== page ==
Trying to figure out what to say

It’s been a little while since I posted more about my coming out and that’s really just because I didn’t know how to continue. Telling my story in this chronological order doesn’t really feel right at this point. There is so much more to it than just a sequence of events. There’s so much more feeling and struggle and joy and pain and happiness in it than just “I did this and then did that and then talked to this person…”

Plus, in my timeline of this story, I’ve already reached my college years. My internal struggle at this point was essentially over. Sure, I dealt with understanding how to exist in a heteronormative world, but I knew who I was and I no longer needed to deny it. I was dealing with so many other developmental tasks at this point that my sexuality really wasn’t that salient.

If you’ve read any of my thesis, then you’ve read about how difficult it can be for a gay person to exist in the hyper-masculine fields of the sciences. And yeah, it is, but I was so much more focused on my faith development, my studies, moving toward self-authorship, and changing my professional focus from meteorology to student affairs.

By the time I was a senior at KU, however, I’d settled in my faith development, my studies were quickly winding down, and I was well on my way to finding and getting accepted to a grad school. Suddenly, my sexuality was the most salient thing in my life. I finally took the plunge and really began my coming out process at KU’s Leadershape Institute.

For those who don’t know about Leadershape, the Institute is a week-long retreat for students that focuses on social justice, vision casting, and social change. The week is incredibly transformative so each participant is put into a family cluster. Your cluster is your home base and you become very close very quick. On the first or second night, I chose to come out to family cluster. I knew I couldn’t be anything other than 100% honest with them.

That really put the first crack in the door of my closet. Next, I confessed to my friend Sarah. Shortly after, I had that conversation with my friend Kathryn that I’ve detailed before. From there, I began to live more openly. When I arrived at Nebraska, I came out on the very first day of orientation.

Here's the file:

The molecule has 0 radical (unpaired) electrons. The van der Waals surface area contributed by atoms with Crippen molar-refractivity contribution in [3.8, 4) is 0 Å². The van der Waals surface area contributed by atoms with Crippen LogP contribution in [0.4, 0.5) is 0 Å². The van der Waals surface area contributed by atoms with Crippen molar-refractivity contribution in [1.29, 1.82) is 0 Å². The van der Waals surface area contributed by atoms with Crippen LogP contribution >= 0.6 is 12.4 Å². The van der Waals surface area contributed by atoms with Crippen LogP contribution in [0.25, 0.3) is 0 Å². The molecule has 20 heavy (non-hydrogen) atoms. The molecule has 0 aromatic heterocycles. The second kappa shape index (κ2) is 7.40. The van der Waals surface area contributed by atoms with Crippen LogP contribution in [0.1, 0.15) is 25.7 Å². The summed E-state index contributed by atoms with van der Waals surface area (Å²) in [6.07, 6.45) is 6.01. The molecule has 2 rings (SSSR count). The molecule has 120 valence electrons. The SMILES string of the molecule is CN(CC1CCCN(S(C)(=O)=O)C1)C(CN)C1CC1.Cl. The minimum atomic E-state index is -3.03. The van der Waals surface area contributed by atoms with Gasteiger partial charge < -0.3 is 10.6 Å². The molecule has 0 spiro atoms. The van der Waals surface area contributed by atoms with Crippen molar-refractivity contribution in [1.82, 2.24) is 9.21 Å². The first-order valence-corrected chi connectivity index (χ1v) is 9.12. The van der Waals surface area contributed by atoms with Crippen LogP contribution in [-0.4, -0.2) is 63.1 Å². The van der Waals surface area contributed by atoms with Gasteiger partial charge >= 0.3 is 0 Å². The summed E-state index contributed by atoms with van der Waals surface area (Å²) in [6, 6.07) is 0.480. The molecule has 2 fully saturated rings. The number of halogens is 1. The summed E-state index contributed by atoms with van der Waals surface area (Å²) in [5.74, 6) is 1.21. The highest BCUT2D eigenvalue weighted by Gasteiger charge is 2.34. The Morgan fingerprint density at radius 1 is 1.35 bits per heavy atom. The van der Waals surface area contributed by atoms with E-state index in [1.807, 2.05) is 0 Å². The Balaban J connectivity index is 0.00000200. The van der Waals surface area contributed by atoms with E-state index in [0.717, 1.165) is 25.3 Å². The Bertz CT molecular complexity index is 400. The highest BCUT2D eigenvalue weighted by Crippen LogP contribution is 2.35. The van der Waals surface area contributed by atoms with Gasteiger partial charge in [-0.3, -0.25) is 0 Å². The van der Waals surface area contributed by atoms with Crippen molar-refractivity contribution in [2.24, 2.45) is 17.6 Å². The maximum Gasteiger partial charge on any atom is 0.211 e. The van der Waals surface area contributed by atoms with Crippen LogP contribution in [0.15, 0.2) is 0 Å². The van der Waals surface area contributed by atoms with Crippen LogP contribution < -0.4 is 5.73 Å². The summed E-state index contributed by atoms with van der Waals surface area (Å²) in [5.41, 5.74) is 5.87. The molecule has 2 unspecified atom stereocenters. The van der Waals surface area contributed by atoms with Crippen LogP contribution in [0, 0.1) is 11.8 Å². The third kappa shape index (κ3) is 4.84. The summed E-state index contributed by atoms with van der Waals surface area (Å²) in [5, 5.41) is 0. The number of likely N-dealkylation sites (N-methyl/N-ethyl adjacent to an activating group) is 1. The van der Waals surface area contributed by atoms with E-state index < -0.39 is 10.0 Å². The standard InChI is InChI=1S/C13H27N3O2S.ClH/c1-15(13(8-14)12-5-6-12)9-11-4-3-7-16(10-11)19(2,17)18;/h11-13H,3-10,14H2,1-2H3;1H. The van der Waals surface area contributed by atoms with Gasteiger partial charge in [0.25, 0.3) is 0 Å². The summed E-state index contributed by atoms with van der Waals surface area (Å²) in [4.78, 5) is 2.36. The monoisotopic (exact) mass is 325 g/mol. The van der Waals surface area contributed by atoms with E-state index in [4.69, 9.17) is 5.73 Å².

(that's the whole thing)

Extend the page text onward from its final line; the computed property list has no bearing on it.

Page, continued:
Coming out to family is harder than it looks

But there’s a reason that coming out to your friends and acquaintances is separate from coming out to your family in the sexual orientation identity development models. Coming out to your family is so much more incredibly challenging. With friends, you know you can always find others, that people will always come into and out of your life; that is a family you can choose.

That’s the thing about irrational fears. They cannot be rationalized…suddenly every single fear you’ve ever had about coming out that you thought you’d already worked through comes flooding back and you can. not. stop. them. 

Your actual family, on the other hand, is not something that can be changed. But they could cut off all connection. Your relationship could change. And really, what’s worse than making already awkward gatherings even more awkward. I sweat enough as it is…I don’t need the extra pressure of an awkward conversation. (To be fair, I now welcome these conversations because they make all of us better. And my immediate and extended family has been the most amazing.)

When you’re in that moment, though, where you’re trying to figure out how and when to come out to them all, there’s suddenly this irrational fear that you’ll be asked to leave that family Christmas celebration. Or that you’ll suddenly be cut off. That you’ll no longer have anywhere to call home. That you’ll no longer be welcome.

That’s the thing about irrational fears. They cannot be rationalized. I never had any doubt that my parents would be anything but supportive and loving, but I was terrified of having that conversation. Because suddenly every single fear you’ve ever had about coming out that you thought you’d already worked through comes flooding back and you can. not. stop. them. 

The reason I cried when I came out to my sister over the phone in April 2014 wasn’t because I was suddenly so relieved. It was because I knew she could finally understand me. Because I no longer had to adopt some pretense for my actions and beliefs. And because those irrational fears were finally erased. It was the same feeling as when I cried after getting into a car accident. I was quite literally in shock. I shook. I cried. I sweated through three layers of shirt. I couldn’t breathe. I felt extremely nauseated. I had to hang up and focus on finishing the last two blocks of my drive home.


Coming out really never stops

This series could literally go on forever. Unfortunately, it would start to look a lot like “Well, today I had to come out to the mail delivery person. Huzzah.”